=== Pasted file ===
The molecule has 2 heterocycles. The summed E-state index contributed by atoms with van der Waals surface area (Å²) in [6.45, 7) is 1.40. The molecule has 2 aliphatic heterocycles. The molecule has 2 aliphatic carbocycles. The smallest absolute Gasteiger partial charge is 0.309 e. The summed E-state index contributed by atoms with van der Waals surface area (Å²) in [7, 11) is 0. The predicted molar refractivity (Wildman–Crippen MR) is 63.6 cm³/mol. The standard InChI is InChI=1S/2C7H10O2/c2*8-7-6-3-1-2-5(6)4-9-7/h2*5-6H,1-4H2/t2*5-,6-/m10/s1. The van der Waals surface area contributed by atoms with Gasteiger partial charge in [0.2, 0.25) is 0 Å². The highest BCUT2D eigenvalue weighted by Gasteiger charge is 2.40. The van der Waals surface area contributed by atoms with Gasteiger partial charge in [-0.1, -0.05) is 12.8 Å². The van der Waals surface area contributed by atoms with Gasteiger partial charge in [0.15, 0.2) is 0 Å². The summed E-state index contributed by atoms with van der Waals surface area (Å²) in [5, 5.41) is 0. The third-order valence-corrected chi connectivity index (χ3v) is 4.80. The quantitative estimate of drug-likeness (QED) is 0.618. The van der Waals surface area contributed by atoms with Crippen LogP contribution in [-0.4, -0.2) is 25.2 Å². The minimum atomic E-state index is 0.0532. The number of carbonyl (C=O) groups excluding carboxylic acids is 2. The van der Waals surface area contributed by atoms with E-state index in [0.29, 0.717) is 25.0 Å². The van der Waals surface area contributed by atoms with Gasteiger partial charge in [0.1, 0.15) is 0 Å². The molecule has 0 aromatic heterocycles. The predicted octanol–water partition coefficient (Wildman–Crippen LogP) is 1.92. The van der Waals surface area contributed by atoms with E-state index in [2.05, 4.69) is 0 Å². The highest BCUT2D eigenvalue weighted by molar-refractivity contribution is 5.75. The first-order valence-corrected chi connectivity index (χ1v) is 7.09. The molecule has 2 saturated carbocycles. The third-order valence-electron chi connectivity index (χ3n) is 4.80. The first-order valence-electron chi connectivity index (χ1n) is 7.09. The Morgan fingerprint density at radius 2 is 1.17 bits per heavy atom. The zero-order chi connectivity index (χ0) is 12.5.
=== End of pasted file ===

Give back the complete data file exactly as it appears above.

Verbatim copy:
The molecule has 2 heterocycles. The summed E-state index contributed by atoms with van der Waals surface area (Å²) in [6.45, 7) is 1.40. The molecule has 2 aliphatic heterocycles. The molecule has 2 aliphatic carbocycles. The smallest absolute Gasteiger partial charge is 0.309 e. The summed E-state index contributed by atoms with van der Waals surface area (Å²) in [7, 11) is 0. The predicted molar refractivity (Wildman–Crippen MR) is 63.6 cm³/mol. The standard InChI is InChI=1S/2C7H10O2/c2*8-7-6-3-1-2-5(6)4-9-7/h2*5-6H,1-4H2/t2*5-,6-/m10/s1. The van der Waals surface area contributed by atoms with Gasteiger partial charge in [0.2, 0.25) is 0 Å². The highest BCUT2D eigenvalue weighted by Gasteiger charge is 2.40. The van der Waals surface area contributed by atoms with Gasteiger partial charge in [-0.1, -0.05) is 12.8 Å². The van der Waals surface area contributed by atoms with Gasteiger partial charge in [0.15, 0.2) is 0 Å². The summed E-state index contributed by atoms with van der Waals surface area (Å²) in [5, 5.41) is 0. The third-order valence-corrected chi connectivity index (χ3v) is 4.80. The quantitative estimate of drug-likeness (QED) is 0.618. The van der Waals surface area contributed by atoms with Crippen LogP contribution in [-0.4, -0.2) is 25.2 Å². The minimum atomic E-state index is 0.0532. The number of carbonyl (C=O) groups excluding carboxylic acids is 2. The van der Waals surface area contributed by atoms with E-state index in [0.29, 0.717) is 25.0 Å². The van der Waals surface area contributed by atoms with Gasteiger partial charge in [0.1, 0.15) is 0 Å². The molecule has 0 aromatic heterocycles. The predicted octanol–water partition coefficient (Wildman–Crippen LogP) is 1.92. The van der Waals surface area contributed by atoms with E-state index in [2.05, 4.69) is 0 Å². The highest BCUT2D eigenvalue weighted by molar-refractivity contribution is 5.75. The first-order valence-corrected chi connectivity index (χ1v) is 7.09. The molecule has 2 saturated carbocycles. The third-order valence-electron chi connectivity index (χ3n) is 4.80. The first-order valence-electron chi connectivity index (χ1n) is 7.09. The Morgan fingerprint density at radius 2 is 1.17 bits per heavy atom. The zero-order chi connectivity index (χ0) is 12.5.